Orange, like clockwork

Cats Bowl-bound but broken

ccosby@herald-leader.comNovember 30, 2008 

KNOXVILLE — The 2008 offensive highlight reels for Kentucky and Tennessee will feature a lot of penalties, three-and-outs and punts, as both teams came into Saturday night's regular-season finale as two of the country's worst offenses (UK 101st, Tennessee 116th).

UT's season and the Phil Fulmer era came to an end, but at least the Vols will have some good clips to look at after their moribund offense came to life just enough to post a rather easy 28-10 win over the Wildcats in front of a less-than-capacity crowd at Neyland Stadium.

The Volunteers (5-7, 3-5 SEC) now have beaten the Cats 24 straight times, the longest streak in the nation.

Kentucky (6-6, 2-6) will have to go back to the drawing board during the downtime before its bowl game to address an offense that produced just 11 first downs and 193 total yards, both season lows.

UK quarterback Randall Cobb, who won four state championships during his career at nearby Alcoa High School, had minimal impact in his return home. Cobb gained just 22 yards on 11 carries, and had several negative plays that compromised field position. With Tennessee stacking the box and practically daring the Wildcats to throw deep, Cobb failed to get anything going in the passing game, either, going just 4-for-7 for 23 yards.

Brooks turned to backup QB Mike Hartline midway through the third quarter with Kentucky trailing 14-3. Hartline, who hadn't played in UK's last two games, did lead the Cats' only scoring drive late in the fourth quarter, but the outcome had been long decided by then.

"Our passing game, for various reasons, is a little bit limited with Randall in there and that's why I made the switch to go to Hartline after we fell behind because I knew we'd have to throw it to catch up," Brooks said.

UK offensive coordinator Joker Phillips said his unit has been searching for an identity all season, noting the contrast between Cobb, an option/zone-read style QB, and Hartline, who's more of a traditional drop-back passer.

"We need to figure out what we are," Phillips said. "That's the puzzling thing. We don't know what we are."

Kentucky's opening drive looked promising. Cobb had runs of 12 and 15 yards and Alfonso Smith added a 12-yard run to set UK up at the Tennessee 23. But Kentucky was whistled for an ineligible receiver downfield and a personal foul on the same play, turning a second-and-10 from the UT 23 to a second-and-30 at the 43. The Wildcats would punt two plays later, which left them without a touchdown on their opening drive in all 12 regular-season games.

The Cats did get on the scoreboard first with a Lones Seiber 40-yard field goal with five minutes left in the opening period, but both teams spent most of the first half in retreat mode. UT's first two drives of the second quarter netted minus-3 and minus-15 yards, while UK's first two possessions of the second quarter went for minus-15 and minus 14-yards. The Cats ran seven second-quarter plays for minus-22 yards.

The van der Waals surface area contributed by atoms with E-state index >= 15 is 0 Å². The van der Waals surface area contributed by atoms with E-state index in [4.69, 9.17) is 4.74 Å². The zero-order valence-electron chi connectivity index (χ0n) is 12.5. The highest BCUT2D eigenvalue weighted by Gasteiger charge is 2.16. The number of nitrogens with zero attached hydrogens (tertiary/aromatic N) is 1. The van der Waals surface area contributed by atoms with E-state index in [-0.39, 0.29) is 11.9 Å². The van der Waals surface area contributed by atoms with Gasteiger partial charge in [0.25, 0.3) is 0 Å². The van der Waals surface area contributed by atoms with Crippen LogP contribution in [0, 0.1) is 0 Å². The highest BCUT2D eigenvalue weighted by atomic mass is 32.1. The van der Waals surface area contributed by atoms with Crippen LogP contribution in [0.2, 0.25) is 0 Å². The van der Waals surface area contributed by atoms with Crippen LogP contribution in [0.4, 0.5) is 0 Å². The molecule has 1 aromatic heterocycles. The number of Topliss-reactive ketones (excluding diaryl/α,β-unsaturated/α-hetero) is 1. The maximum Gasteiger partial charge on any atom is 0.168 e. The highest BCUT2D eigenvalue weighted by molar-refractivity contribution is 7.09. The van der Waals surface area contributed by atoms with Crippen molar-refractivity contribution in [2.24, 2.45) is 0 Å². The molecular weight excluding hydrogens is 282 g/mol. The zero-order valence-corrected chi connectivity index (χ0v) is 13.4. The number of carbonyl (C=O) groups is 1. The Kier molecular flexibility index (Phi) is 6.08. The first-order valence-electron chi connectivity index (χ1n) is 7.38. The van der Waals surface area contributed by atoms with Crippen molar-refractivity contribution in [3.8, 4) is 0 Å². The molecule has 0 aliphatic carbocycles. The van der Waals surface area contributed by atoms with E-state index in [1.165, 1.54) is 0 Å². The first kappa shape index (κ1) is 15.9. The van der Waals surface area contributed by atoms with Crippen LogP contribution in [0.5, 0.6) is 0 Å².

"That's just ridiculous as an offense and embarrassing as a team," Cobb said.

Those negative plays would eventually turn the field position and allow UT to take the lead just before halftime. UK started a drive at its own 17 with 8:03 left in the second quarter. A false-start penalty pushed them back to the 12, and then Cobb was dropped for a 9-yard loss to the 3. Tim Masthay's punt went just 32 yards to the UK 35, and the Vols converted a pair of key fourth downs and benefited from a Kentucky pass interference penalty to take a 7-3 lead.

Quarterback Jonathan Crompton picked up two yards on a fourth-and-2 run at the UK 27 and David Jones was flagged for contact on Quintin Hancock on third-and-goal from the 2. After Arian Foster was stopped on three straight plays from the UK 1, Crompton scored on a keeper on the final play of the first half.

"That was a huge play," Brooks said. "Just think of the difference if we had stopped them."

UK had eight penalties for 52 yards compared to the Vols' two for 20 yards.

"The flags were falling, and they were falling against us most of the time. We did some stupid things," Brooks said. "The penalties were critical, obviously."

UT struck with a rare big play to start the second half. Crompton play-faked and found Denarius Moore, who got behind Kentucky cornerback David Jones and took it in for six and a 14-3 Volunteers lead at the 13:44 mark of the third quarter.

"That's very disappointing, because they have athletes but haven't been lighting it up throwing the ball," Brooks said. "To give a big touchdown pass like that was a huge momentum swing in the game."

The 63-yarder was UT's biggest play of the year, and the Vols had their longest run (a 54-yarder by Gerald Jones that set up a score) and longest drive (83 yards) of the season as well.

Kentucky will now wait to find out its bowl destination before taking advantage of the practice time, and you can bet a lot of that will be spent on the offense.

"We need to make more plays on offense, that's painfully obvious," Brooks said. "I've said this since I came here, you have to throw the ball to win in this league. Tennessee didn't throw all that much tonight, but they threw it enough to open it up and beat us with a couple of long passes.

"We have to retool. We're not going to be able to retool a lot right now going into this bowl. We're going to have to try and get our offense to move the ball the best way we can. But we have to get back to the type of offense we've played the previous two years."

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